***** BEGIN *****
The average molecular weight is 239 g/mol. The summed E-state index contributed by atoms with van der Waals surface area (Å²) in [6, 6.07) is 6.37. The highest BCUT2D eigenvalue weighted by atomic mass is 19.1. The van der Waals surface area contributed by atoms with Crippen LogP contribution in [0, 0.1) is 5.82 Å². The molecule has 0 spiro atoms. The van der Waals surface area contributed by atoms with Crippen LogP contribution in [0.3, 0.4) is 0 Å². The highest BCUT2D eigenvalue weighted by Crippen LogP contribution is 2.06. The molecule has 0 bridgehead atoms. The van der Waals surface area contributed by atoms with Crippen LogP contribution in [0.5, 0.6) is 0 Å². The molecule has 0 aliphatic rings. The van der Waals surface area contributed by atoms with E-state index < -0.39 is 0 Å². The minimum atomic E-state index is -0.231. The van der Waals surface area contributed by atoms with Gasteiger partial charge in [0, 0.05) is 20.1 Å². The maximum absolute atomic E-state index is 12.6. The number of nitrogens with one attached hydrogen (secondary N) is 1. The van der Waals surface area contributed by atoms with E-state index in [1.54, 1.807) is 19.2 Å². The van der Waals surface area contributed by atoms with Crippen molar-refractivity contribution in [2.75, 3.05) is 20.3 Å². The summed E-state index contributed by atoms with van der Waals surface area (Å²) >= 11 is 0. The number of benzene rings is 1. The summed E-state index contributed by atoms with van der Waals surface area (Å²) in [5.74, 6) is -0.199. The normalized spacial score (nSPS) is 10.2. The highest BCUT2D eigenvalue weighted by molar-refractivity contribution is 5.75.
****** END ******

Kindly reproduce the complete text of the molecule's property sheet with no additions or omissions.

The average molecular weight is 239 g/mol. The summed E-state index contributed by atoms with van der Waals surface area (Å²) in [6, 6.07) is 6.37. The highest BCUT2D eigenvalue weighted by atomic mass is 19.1. The van der Waals surface area contributed by atoms with Crippen LogP contribution in [0, 0.1) is 5.82 Å². The molecule has 0 spiro atoms. The van der Waals surface area contributed by atoms with Crippen LogP contribution in [0.3, 0.4) is 0 Å². The highest BCUT2D eigenvalue weighted by Crippen LogP contribution is 2.06. The molecule has 0 bridgehead atoms. The van der Waals surface area contributed by atoms with Crippen LogP contribution in [0.5, 0.6) is 0 Å². The molecule has 0 aliphatic rings. The van der Waals surface area contributed by atoms with E-state index < -0.39 is 0 Å². The minimum atomic E-state index is -0.231. The van der Waals surface area contributed by atoms with Gasteiger partial charge in [0, 0.05) is 20.1 Å². The maximum absolute atomic E-state index is 12.6. The number of nitrogens with one attached hydrogen (secondary N) is 1. The van der Waals surface area contributed by atoms with E-state index in [1.54, 1.807) is 19.2 Å². The van der Waals surface area contributed by atoms with Crippen molar-refractivity contribution in [2.75, 3.05) is 20.3 Å². The summed E-state index contributed by atoms with van der Waals surface area (Å²) >= 11 is 0. The number of benzene rings is 1. The summed E-state index contributed by atoms with van der Waals surface area (Å²) in [5.74, 6) is -0.199. The normalized spacial score (nSPS) is 10.2. The highest BCUT2D eigenvalue weighted by molar-refractivity contribution is 5.75.